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J Biol Chem. 2006 Feb 10;281(6):3085-95. Epub 2005 Dec 1.

Identification of constitutive phosphorylation sites on the Epstein-Barr virus ZEBRA protein.

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1
Department of Molecular Biophysics and Biochemistry, Yale University School of Medicine, New Haven, Connecticut 06520, USA.

Abstract

ZEBRA, the product of the Epstein-Barr virus gene bzlf1, and a member of the AP-1 subfamily of basic zipper (bZIP) transcription factors, is necessary and sufficient to disrupt viral latency and to initiate the viral lytic cycle. Two serine residues of ZEBRA, Ser167 and Ser173, are substrates for casein kinase 2 (CK2) and are constitutively phosphorylated in vivo. Phosphorylation of ZEBRA at its CK2 sites is required for proper temporal regulation of viral gene expression. Phosphopeptide analysis indicated that ZEBRA contains additional constitutive phosphorylation sites. Here we employed a co-migration strategy to map these sites in vivo. The cornerstone of this strategy was to correlate the migration of 32P- and 35S-labeled tryptic peptides of ZEBRA. The identity of the peptides was revealed by mutagenesis of methionine and cysteine residues present in each peptide. Phosphorylation sites within the peptide were identified by mutagenesis of serines and threonines. ZEBRA was shown to be phosphorylated at serine and threonine residues, but not tyrosine. Two previously unrecognized phosphorylation sites of ZEBRA were identified in the NH2-terminal region of the transactivation domain: a cluster of weak phosphorylation sites at Ser6, Thr7, and Ser8 and a strong phosphorylation site at Thr14. Thr14 was embedded in a MAP kinase consensus sequence and could be phosphorylated in vitro by JNK, despite the absence of a canonical JNK docking site. Thus ZEBRA is now known to be constitutively phosphorylated at three distinct sites.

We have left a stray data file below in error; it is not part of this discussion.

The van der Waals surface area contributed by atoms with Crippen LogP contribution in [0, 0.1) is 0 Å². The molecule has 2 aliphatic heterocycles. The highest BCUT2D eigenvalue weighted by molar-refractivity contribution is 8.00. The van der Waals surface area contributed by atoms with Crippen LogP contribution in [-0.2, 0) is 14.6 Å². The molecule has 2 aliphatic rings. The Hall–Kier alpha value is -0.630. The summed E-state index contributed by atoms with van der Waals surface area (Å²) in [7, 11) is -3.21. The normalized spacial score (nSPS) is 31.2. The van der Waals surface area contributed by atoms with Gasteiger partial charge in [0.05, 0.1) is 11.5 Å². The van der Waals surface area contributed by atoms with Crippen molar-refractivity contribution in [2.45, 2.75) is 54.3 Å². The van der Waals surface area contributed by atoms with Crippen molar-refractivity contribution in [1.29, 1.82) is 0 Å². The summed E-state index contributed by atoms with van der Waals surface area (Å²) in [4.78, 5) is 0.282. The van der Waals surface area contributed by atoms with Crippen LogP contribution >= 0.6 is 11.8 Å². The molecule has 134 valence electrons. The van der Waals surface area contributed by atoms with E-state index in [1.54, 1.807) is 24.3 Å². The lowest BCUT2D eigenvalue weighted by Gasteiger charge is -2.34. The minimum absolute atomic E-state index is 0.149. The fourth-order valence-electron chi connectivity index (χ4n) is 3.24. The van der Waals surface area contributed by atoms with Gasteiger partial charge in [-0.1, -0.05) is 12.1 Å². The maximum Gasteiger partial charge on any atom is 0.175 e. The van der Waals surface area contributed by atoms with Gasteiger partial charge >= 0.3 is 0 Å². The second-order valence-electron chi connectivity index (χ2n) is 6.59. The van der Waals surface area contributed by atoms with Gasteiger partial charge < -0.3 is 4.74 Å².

PMID:
16321978
DOI:
10.1074/jbc.M506076200
[Indexed for MEDLINE]
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